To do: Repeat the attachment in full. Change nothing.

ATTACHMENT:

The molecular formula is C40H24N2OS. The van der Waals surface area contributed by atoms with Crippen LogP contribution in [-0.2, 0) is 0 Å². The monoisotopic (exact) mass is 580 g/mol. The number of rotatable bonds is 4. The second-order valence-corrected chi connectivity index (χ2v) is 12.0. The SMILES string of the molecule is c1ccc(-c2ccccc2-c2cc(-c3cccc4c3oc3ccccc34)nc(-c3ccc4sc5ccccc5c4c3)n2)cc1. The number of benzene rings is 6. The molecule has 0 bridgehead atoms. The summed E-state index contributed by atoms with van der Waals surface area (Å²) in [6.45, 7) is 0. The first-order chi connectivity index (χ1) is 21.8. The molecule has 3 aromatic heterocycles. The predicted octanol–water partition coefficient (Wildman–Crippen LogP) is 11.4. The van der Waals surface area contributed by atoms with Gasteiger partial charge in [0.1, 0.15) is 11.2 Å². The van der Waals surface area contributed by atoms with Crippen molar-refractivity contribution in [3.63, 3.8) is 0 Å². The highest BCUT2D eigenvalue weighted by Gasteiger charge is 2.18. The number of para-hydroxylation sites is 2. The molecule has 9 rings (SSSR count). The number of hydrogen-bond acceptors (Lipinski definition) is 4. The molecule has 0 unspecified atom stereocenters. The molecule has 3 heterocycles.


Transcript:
The molecular formula is C40H24N2OS. The van der Waals surface area contributed by atoms with Crippen LogP contribution in [-0.2, 0) is 0 Å². The monoisotopic (exact) mass is 580 g/mol. The number of rotatable bonds is 4. The second-order valence-corrected chi connectivity index (χ2v) is 12.0. The SMILES string of the molecule is c1ccc(-c2ccccc2-c2cc(-c3cccc4c3oc3ccccc34)nc(-c3ccc4sc5ccccc5c4c3)n2)cc1. The number of benzene rings is 6. The molecule has 0 bridgehead atoms. The summed E-state index contributed by atoms with van der Waals surface area (Å²) in [6.45, 7) is 0. The first-order chi connectivity index (χ1) is 21.8. The molecule has 3 aromatic heterocycles. The predicted octanol–water partition coefficient (Wildman–Crippen LogP) is 11.4. The van der Waals surface area contributed by atoms with Gasteiger partial charge in [0.1, 0.15) is 11.2 Å². The van der Waals surface area contributed by atoms with Crippen molar-refractivity contribution in [3.63, 3.8) is 0 Å². The highest BCUT2D eigenvalue weighted by Gasteiger charge is 2.18. The number of para-hydroxylation sites is 2. The molecule has 9 rings (SSSR count). The number of hydrogen-bond acceptors (Lipinski definition) is 4. The molecule has 0 unspecified atom stereocenters. The molecule has 3 heterocycles.